Chargers might be content to recharge this offseason instead of revamping roster

Chargers cornerback Casey Hayward (26) celebrates with teammates Desmond King (20) and Trevor Williams (24) after he intercepted a pass late in a game against the Broncos on Oct. 22.
(Gina Ferazzi / Los Angeles Times)

The Chargers must have had a sick feeling during the Super Bowl, and it would’ve had nothing to do with a poorly made seven-layer dip, too much dessert or a whole bunch of cocktails.

It would’ve, though, had everything to do with their 2017 season — one they began so poorly, losing four straight to start this voyage as the Los Angeles Chargers.

Make a few kicks here and tackle a little better there, and the Chargers easily could’ve won at least two more games. Those wins would’ve gotten them into the playoffs and, since they finished the season by winning nine of 12 games, the Chargers would have been a scary postseason opponent.


In the end, their seven losses were at least one too many to get into the playoffs, costing the Chargers a chance to compete for the organization’s first Super Bowl championship.

Two of those losses came against the teams competing in the big game — the eventual champion Philadelphia Eagles and the runner-up New England Patriots. Against those teams, the Chargers did not look overmatched.

Now headed into the offseason, you’d think their success down the stretch would impact decision making.

There already have been signs that the Chargers are, in part, content to stay the course in 2018. They were able to sign offensive coordinator Ken Whisenhunt and defensive coordinator Gus Bradley to new contracts. And, despite the season-long kicking woes, the team also kept special teams coordinator George Stewart.

The turnover on the staff, to this point, has been minimal. And, there’s a decent chance the same will be said about the roster.

They’ll enter free agency with approximately $33 million in salary cap space, a hair below the league average. They could create more by shedding expensive contracts — cutting defensive tackles Brandon Mebane and Corey Liuget would offer big savings — but they also can’t afford to drop productive players.


While $33 million might seem like a sizable amount of cash to operate, a big chunk of it already is earmarked.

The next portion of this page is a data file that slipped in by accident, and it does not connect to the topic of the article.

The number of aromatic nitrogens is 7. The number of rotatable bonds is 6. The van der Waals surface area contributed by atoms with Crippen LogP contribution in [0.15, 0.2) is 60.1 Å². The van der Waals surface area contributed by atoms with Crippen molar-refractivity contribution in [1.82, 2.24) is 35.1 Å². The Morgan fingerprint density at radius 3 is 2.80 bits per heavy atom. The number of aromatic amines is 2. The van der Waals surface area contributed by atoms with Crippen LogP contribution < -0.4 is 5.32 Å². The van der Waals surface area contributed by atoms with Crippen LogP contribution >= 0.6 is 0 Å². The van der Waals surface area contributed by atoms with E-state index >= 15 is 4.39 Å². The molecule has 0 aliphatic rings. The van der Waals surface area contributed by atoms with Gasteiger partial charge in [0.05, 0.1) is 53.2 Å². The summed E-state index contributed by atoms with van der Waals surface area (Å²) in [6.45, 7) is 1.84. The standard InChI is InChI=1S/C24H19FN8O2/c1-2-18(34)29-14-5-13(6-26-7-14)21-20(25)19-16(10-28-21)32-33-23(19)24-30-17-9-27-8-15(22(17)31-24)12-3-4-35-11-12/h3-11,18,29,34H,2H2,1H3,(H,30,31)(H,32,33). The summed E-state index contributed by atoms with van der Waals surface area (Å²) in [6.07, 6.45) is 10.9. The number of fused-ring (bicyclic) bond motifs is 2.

They’ll need some to re-sign their restricted free agents, a group that includes edge rusher Chris McCain (5.0 sacks), receiver Tyrell Williams (728 receiving yards) and safety Adrian Phillips (63 tackles, 2 interceptions).

They also could try to sign some of their 2019 free agents to contract extensions, something that could eat up some of that cap space. Casey Hayward, one of the best cornerbacks in the NFL, is due for a raise. The team will have to make a decision on running back Melvin Gordon, who is entering the final year of his contract. Linebacker Denzel Perryman is also about to play in the final year of his deal.

The team has a handful of key unrestricted free agents this offseason, including safety Tre Boston, who the team signed for a bargain price after he was waived by Carolina. Boston should garner a big raise after a solid season, but it remains to be seen if the Chargers are the ones who’ll give it to him.

Tight end Antonio Gates, a surefire future Hall of Famer, has never played for another team, but it’s difficult to imagine the Chargers offering him a sizable deal to finish his career with the organization.

All of these factors point to the Chargers making more subtle changes during the upcoming offseason. The team could spend to upgrade the offensive line, something it did last year with left tackle Russell Okung. The Chargers could use some depth at linebacker.


But, continuity could be what the team values most.

Twitter: @DanWoikeSports